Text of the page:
Slovenia: Respirator scandal leads to arrests and resignations in the Government

Slovenia: Respirator scandal leads to arrests and resignations in the Government

Slovenian interior minister Aleš Hojs has resigned, following allegations regarding his involvement in the suspicious purchase of respirators at the onset of the coronavirus pandemic. The resignation was confirmed at a press conference.

Hojs took to Twitter to announce that the resignation letter has been submitted to prime minister Janez Janša, adding that he has also informed Janša about receiving and accepting the resignation of the Police Commissioner, Anton Travner.

Hojs pointed out that he was stepping down, because his powers as cabinet minister and the existing legislation do not allow him to work effectively towards depoliticising and transforming the police force.

State broadcaster RTV Slovenija reported that Jansa has accepted Hojs’s resignation.

Earlier on Tuesday, Slovenia’s State Prosecutor’s Office launched house searches at several locations, including the residence of economy minister Zdravko Počivalšek, as part of an ongoing investigation into eight million-euro worth of deals for medical respirators signed between the government and local firm Geneplanet, in an effort to assist hospitals in treating coronavirus patients.

News daily Delo quoted Hojs during a news conference on Tuesday, stating that the house searches were politically motivated, and therefore he was assuming the political responsibility for them by submitting his resignation.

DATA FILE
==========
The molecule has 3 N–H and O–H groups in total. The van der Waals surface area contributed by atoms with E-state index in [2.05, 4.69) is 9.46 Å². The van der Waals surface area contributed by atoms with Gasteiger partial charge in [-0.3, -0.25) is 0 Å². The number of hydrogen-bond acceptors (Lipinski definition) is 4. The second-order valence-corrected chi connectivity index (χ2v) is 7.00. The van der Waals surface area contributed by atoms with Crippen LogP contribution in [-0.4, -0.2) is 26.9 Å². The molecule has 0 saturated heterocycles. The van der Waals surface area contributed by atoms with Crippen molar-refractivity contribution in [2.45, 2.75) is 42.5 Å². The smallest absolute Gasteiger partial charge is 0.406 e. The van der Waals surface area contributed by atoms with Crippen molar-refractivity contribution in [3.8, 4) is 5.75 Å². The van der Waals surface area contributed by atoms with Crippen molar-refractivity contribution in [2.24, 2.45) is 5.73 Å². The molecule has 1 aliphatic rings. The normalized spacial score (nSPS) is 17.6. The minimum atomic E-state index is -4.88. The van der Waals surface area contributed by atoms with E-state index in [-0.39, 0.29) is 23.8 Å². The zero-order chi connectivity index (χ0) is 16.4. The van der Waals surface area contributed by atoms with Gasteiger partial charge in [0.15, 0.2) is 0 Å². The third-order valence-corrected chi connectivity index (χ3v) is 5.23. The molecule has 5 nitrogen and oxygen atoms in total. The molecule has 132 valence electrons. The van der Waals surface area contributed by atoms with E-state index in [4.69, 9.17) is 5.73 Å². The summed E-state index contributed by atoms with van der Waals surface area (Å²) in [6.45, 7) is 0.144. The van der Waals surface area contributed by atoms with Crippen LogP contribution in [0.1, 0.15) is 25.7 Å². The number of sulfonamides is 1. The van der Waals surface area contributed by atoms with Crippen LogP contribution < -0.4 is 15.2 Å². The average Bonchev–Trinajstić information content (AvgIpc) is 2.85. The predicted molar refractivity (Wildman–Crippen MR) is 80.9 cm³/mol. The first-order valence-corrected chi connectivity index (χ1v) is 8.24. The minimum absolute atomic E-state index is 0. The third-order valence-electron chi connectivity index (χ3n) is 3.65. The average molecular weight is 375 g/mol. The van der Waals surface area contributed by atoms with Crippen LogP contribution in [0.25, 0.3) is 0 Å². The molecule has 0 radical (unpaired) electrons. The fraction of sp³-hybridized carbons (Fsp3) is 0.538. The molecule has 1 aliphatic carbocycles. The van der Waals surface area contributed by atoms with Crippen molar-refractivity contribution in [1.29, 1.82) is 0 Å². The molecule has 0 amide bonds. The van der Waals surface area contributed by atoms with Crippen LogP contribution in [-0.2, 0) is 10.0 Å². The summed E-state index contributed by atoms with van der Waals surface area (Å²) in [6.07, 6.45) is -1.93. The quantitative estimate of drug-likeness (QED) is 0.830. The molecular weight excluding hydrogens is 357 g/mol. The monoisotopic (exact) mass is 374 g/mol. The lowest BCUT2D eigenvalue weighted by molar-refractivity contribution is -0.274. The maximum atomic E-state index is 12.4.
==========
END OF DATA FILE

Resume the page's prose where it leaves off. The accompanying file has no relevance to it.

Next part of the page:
Some Slovenian media report that the Minister of Economy, Zdravko Počivalšek, was arrested due to embezzlement in the procurement of medical equipment, but this has not been confirmed. Criminal investigators from the Slovenian Police Agency (NPU) are conducting searches into procurement disputes. Facilities at 11 addresses, including the Institute for Commodity Reserves and the Ministry of Economy, are expected to be searched by the end of the day. An eight-million-euro contract for the delivery of medical respirators concluded through Geneplanet is being investigated.

According to the Necenzurisano portal, the suspects include Počivalšek and Andrej Potočnik, a member of Počivalšek’s party and a former member of the Slovenian Parliament, who operatively participated in agreements with suppliers of medical equipment.

The suspects reportedly committed a crime which allegedly caused significant damage to public finances. As a result, they face prison sentences of one to eight years.

The criminal investigation led by the Specialized State Prosecutor’s Office began two months ago, following reports carried out by the show Tarča on Television Slovenia. An audio recording was played, in which Minister Počivalšek can be seen demanding that the employees of the Institute transfer eight million euros to the Geneplanet account in advance. /ibna